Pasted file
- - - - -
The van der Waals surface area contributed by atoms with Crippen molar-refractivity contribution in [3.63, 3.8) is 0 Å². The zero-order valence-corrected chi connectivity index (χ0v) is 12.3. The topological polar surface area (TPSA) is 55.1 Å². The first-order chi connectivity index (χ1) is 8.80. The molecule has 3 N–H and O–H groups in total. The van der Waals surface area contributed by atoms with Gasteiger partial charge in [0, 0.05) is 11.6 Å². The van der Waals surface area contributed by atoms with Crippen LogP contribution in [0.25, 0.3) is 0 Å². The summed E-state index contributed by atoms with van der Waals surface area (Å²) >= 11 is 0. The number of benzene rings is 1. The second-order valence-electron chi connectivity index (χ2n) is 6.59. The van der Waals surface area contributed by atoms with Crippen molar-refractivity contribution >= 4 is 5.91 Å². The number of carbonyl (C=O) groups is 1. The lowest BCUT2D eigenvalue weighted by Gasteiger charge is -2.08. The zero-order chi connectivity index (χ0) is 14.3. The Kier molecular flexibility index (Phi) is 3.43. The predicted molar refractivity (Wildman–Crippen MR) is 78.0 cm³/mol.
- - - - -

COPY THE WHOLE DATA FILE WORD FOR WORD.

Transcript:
The van der Waals surface area contributed by atoms with Crippen molar-refractivity contribution in [3.63, 3.8) is 0 Å². The zero-order valence-corrected chi connectivity index (χ0v) is 12.3. The topological polar surface area (TPSA) is 55.1 Å². The first-order chi connectivity index (χ1) is 8.80. The molecule has 3 N–H and O–H groups in total. The van der Waals surface area contributed by atoms with Gasteiger partial charge in [0, 0.05) is 11.6 Å². The van der Waals surface area contributed by atoms with Crippen LogP contribution in [0.25, 0.3) is 0 Å². The summed E-state index contributed by atoms with van der Waals surface area (Å²) >= 11 is 0. The number of benzene rings is 1. The second-order valence-electron chi connectivity index (χ2n) is 6.59. The van der Waals surface area contributed by atoms with Crippen molar-refractivity contribution >= 4 is 5.91 Å². The number of carbonyl (C=O) groups is 1. The lowest BCUT2D eigenvalue weighted by Gasteiger charge is -2.08. The zero-order chi connectivity index (χ0) is 14.3. The Kier molecular flexibility index (Phi) is 3.43. The predicted molar refractivity (Wildman–Crippen MR) is 78.0 cm³/mol.